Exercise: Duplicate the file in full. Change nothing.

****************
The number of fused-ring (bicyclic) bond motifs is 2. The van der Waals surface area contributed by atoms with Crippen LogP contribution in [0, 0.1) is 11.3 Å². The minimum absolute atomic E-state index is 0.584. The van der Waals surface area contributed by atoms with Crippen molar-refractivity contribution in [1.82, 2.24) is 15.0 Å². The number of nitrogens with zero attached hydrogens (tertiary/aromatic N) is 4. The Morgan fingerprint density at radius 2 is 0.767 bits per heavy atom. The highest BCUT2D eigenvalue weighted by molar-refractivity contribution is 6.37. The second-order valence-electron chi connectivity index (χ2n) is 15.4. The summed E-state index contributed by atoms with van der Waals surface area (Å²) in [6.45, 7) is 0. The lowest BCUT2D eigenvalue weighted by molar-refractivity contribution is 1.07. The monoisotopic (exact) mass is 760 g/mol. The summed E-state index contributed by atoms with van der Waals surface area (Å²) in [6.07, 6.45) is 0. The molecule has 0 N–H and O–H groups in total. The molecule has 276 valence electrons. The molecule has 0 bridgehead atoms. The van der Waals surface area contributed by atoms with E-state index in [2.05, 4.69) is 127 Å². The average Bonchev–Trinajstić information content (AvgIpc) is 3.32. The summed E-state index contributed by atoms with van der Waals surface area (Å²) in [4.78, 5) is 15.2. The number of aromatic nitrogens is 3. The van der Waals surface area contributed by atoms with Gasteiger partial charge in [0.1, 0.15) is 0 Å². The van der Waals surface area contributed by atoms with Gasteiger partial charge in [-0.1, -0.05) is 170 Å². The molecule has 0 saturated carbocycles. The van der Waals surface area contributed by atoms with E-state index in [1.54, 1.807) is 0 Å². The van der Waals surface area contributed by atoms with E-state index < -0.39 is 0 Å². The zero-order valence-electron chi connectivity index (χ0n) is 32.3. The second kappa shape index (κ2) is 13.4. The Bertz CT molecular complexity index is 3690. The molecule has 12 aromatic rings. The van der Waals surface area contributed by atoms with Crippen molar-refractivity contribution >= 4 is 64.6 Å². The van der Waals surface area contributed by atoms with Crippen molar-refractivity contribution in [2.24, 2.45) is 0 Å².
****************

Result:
The number of fused-ring (bicyclic) bond motifs is 2. The van der Waals surface area contributed by atoms with Crippen LogP contribution in [0, 0.1) is 11.3 Å². The minimum absolute atomic E-state index is 0.584. The van der Waals surface area contributed by atoms with Crippen molar-refractivity contribution in [1.82, 2.24) is 15.0 Å². The number of nitrogens with zero attached hydrogens (tertiary/aromatic N) is 4. The Morgan fingerprint density at radius 2 is 0.767 bits per heavy atom. The highest BCUT2D eigenvalue weighted by molar-refractivity contribution is 6.37. The second-order valence-electron chi connectivity index (χ2n) is 15.4. The summed E-state index contributed by atoms with van der Waals surface area (Å²) in [6.45, 7) is 0. The lowest BCUT2D eigenvalue weighted by molar-refractivity contribution is 1.07. The monoisotopic (exact) mass is 760 g/mol. The summed E-state index contributed by atoms with van der Waals surface area (Å²) in [6.07, 6.45) is 0. The molecule has 0 N–H and O–H groups in total. The molecule has 276 valence electrons. The molecule has 0 bridgehead atoms. The van der Waals surface area contributed by atoms with E-state index in [2.05, 4.69) is 127 Å². The average Bonchev–Trinajstić information content (AvgIpc) is 3.32. The summed E-state index contributed by atoms with van der Waals surface area (Å²) in [4.78, 5) is 15.2. The number of aromatic nitrogens is 3. The van der Waals surface area contributed by atoms with Gasteiger partial charge in [0.1, 0.15) is 0 Å². The van der Waals surface area contributed by atoms with Gasteiger partial charge in [-0.1, -0.05) is 170 Å². The molecule has 0 saturated carbocycles. The van der Waals surface area contributed by atoms with E-state index in [1.54, 1.807) is 0 Å². The van der Waals surface area contributed by atoms with E-state index < -0.39 is 0 Å². The zero-order valence-electron chi connectivity index (χ0n) is 32.3. The second kappa shape index (κ2) is 13.4. The Bertz CT molecular complexity index is 3690. The molecule has 12 aromatic rings. The van der Waals surface area contributed by atoms with Crippen molar-refractivity contribution >= 4 is 64.6 Å². The van der Waals surface area contributed by atoms with Crippen molar-refractivity contribution in [2.24, 2.45) is 0 Å².